I found it very tricky to scan a cross-processed film properly. After getting different results from various scanners, I learned how to do it! Here's how I did it with my scanner.
Different scanners, different results. That is because of the settings used to scan and also because of the one operating the scanner. Cross-processing is a beautiful technique of developing color negative film as a slide and vice versa in order to get super-saturated awesome photos. But when the scanner messes up the results, it gets annoying. On this video, I will show you my method on how I scanned my cross-processed film. I used an Epson scanner and a roll of exposed Fuji Sensia, cross-processed of course, and my laptop.
Here are the results:
These are kind of raw, so they can be edited in Photoshop, but not that much.
With the right composition and the perfect subject, cross processing the Agfa CT Precisa guarantees spectacular, awe-inspiring results. From the delicate and scenic to the intimate and mundane, here are some views captured on cross-processed Agfa CT Precisa slide film.
What exactly do I feel while waiting for my Lomo'Instant photos to be developed? I have to say I get a mix of "Surprise me, dear Lomo!" but also some "Did I capture it as I wanted?" kind of thought. No matter the school of thought, with the Splitzer you can add so many cool effects to your photos you'll definitely embrace it!
Riffle through those embarrassing baby photos, search through snaps of grandma and grandpa, and revisit your parents' hilarious old haircuts! Round up your best family photographs and scan them with the Lomography Smartphone Film Scanner. To put you in a nostalgic mood, check out these photographs from the past 100 years that we found in our online community!
I recently found a roll of XR Redscale 50-200 film lying around in my drawer and decided to reignite my passion for embracing the weird and unexpected results that film can bring. I shot random doubles around the streets of Soho and was rather delighted with the results.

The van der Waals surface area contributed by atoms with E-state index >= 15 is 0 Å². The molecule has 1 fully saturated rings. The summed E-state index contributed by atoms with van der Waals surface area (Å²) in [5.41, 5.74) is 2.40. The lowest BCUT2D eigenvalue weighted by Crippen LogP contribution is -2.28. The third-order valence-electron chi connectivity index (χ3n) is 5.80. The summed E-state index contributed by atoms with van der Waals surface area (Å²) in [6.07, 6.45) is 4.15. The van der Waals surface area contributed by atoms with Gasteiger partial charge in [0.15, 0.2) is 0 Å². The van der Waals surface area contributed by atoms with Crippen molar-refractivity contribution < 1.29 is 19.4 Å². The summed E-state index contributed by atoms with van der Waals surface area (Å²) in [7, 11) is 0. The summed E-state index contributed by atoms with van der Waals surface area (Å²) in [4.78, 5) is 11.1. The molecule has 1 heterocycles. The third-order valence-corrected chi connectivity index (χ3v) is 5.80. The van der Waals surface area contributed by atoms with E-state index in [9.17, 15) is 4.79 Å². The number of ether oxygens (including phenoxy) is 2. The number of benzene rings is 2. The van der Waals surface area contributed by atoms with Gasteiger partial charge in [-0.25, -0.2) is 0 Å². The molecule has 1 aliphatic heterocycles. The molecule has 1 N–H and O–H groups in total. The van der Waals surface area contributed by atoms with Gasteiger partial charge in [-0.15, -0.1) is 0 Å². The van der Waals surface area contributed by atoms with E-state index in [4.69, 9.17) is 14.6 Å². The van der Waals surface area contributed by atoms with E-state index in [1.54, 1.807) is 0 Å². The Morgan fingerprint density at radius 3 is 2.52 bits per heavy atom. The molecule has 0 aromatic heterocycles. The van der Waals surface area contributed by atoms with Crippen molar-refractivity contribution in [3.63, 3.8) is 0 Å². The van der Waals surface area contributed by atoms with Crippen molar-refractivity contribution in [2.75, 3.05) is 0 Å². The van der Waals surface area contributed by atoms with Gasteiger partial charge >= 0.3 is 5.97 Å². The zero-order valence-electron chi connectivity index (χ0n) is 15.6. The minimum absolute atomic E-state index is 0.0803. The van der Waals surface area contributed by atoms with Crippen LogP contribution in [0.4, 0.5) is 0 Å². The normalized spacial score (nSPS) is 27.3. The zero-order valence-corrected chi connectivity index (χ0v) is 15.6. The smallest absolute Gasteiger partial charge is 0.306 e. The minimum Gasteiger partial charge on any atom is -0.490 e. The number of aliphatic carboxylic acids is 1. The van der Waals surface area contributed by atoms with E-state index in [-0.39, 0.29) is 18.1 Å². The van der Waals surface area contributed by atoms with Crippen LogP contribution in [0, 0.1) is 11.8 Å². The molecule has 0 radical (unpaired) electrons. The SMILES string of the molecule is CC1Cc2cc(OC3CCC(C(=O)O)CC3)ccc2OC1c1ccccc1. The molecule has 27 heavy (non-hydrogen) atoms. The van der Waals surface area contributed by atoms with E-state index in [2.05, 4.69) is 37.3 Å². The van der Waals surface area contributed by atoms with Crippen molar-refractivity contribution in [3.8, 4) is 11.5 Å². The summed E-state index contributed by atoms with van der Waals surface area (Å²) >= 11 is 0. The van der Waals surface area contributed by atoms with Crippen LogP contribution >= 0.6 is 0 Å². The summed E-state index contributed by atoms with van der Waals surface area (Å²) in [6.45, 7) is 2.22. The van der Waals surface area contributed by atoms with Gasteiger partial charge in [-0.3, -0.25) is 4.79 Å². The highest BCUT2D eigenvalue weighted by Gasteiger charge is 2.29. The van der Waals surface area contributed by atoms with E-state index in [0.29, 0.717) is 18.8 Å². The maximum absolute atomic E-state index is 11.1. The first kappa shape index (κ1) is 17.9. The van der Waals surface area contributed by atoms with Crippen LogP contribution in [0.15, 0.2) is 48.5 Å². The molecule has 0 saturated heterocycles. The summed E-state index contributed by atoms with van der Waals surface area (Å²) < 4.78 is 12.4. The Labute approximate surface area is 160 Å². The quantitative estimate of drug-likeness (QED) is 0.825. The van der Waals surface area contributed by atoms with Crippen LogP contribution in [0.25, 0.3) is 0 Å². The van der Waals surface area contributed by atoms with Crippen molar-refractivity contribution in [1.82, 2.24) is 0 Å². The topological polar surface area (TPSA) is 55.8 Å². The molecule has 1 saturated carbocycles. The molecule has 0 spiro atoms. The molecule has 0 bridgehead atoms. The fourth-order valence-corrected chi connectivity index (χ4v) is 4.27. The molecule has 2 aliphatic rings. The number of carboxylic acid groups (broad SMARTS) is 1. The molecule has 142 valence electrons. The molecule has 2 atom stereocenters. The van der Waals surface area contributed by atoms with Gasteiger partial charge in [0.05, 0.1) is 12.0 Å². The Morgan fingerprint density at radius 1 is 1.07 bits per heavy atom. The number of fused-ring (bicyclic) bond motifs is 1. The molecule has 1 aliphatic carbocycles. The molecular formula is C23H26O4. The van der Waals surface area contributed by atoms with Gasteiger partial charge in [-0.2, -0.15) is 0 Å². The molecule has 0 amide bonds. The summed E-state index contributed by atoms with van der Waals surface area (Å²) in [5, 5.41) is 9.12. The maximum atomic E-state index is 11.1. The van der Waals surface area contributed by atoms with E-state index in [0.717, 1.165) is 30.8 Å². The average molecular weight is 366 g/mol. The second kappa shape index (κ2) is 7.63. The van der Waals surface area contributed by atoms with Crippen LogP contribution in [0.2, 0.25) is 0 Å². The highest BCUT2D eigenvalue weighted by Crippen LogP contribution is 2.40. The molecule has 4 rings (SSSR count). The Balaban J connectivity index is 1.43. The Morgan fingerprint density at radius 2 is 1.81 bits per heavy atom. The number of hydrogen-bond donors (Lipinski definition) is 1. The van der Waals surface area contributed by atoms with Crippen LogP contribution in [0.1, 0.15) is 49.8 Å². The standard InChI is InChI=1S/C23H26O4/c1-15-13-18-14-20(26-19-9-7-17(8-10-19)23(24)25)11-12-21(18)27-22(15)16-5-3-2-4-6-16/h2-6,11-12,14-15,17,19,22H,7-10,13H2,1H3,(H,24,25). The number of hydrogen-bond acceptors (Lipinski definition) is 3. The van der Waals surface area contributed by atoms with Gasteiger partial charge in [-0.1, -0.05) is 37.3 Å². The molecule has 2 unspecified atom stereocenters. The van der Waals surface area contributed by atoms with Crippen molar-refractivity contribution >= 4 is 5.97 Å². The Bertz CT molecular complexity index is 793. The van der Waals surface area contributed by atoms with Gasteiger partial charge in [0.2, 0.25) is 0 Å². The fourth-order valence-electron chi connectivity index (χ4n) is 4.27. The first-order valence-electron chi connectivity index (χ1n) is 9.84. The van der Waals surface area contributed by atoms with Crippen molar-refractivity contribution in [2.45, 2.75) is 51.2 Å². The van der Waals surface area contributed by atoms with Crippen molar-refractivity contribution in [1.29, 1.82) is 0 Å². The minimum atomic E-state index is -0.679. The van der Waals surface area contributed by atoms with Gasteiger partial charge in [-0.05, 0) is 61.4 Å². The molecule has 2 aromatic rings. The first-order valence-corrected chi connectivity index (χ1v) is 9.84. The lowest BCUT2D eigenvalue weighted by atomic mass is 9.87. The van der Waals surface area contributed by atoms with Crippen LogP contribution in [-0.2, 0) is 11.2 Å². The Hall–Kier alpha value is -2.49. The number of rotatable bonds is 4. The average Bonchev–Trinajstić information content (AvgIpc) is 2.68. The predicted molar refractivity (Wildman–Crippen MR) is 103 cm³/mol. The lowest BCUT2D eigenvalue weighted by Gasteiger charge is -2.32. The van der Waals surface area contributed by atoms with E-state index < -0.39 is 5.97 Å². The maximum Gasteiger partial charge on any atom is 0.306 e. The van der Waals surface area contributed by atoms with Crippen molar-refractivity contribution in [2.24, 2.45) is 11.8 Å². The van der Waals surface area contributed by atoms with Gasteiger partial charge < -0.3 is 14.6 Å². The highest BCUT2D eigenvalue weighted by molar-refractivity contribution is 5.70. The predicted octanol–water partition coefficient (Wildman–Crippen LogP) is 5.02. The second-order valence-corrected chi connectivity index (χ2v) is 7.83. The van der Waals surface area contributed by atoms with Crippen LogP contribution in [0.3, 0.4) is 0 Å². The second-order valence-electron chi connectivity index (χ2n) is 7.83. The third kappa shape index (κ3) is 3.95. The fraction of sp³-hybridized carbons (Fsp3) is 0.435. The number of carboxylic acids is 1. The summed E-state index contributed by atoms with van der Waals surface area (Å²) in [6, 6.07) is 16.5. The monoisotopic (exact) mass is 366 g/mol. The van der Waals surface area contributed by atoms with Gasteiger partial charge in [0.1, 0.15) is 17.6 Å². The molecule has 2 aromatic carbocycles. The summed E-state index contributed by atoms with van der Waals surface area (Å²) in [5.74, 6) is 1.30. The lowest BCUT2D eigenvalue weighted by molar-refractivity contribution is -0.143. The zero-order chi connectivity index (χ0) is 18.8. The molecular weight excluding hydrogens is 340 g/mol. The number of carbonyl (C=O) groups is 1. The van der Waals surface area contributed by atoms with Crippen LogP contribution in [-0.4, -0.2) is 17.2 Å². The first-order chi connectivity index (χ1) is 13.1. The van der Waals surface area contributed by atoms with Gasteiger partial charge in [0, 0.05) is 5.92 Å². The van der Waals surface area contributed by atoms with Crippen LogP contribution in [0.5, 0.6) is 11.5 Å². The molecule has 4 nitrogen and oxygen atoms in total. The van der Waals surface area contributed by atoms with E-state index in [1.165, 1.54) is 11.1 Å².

Brazil is an awesome country for traveling. There's so much to explore, each place very different from one another. It will definitely take a stretch of trips just to get to know this this South American pearl. I finished my copa tour last year in Marajó, the island of bulls—it just might be an eternal highlight for me.
The latest addition to the Lomo’Instant family! Inspired by the Icelandic midnight sky, Get endless creativity, take multiple exposed instant snapshots, experiment with long exposure and light painting shots!
As you may have read in my previous article, I truly fell in love with Lomography when I combined my Fisheye camera with an old Canon AE-1 for magical photographic results. Last summer, I took so many pictures of flowers that it started to become almost boring for me. My waning interest and the coming winter meant that I had to figure out something else to do with my 35mm film.
Browsing through the Lomography website, you can find a lot of redscale shots, which are all done on color negative films. I asked myself if it’s possible to redscale a slide or chrome film and then cross process it. (And yes, it is.) In this tipster I’m going to teach you how to create the bloodiest homemade redscale film I've ever come across.
The most incredible lightpainting tool is here! Consists of 200 full color RGB LEDs in a lightweight aluminium housing will color your analogue world in different way! Create and animate different shades and shapes with the Pixelstick!
With a Lomo'Instant Camera and a Splitzer, you can get absolutely funny and creative images. I took it to the highest level and exposed my shots from 4 to 8 times! What you'll see next is an impressive mix of colors, textures, places and people captured in a very surreal way!
How do you bring a fresh perspective to a landscape that has been photographed from every possible angle? Using a brand-new film, of course! With this goal in mind, I loaded some LomoChrome Turquoise XR into my Nikon 35Ti and went on a major trip across southern Utah and northern Arizona.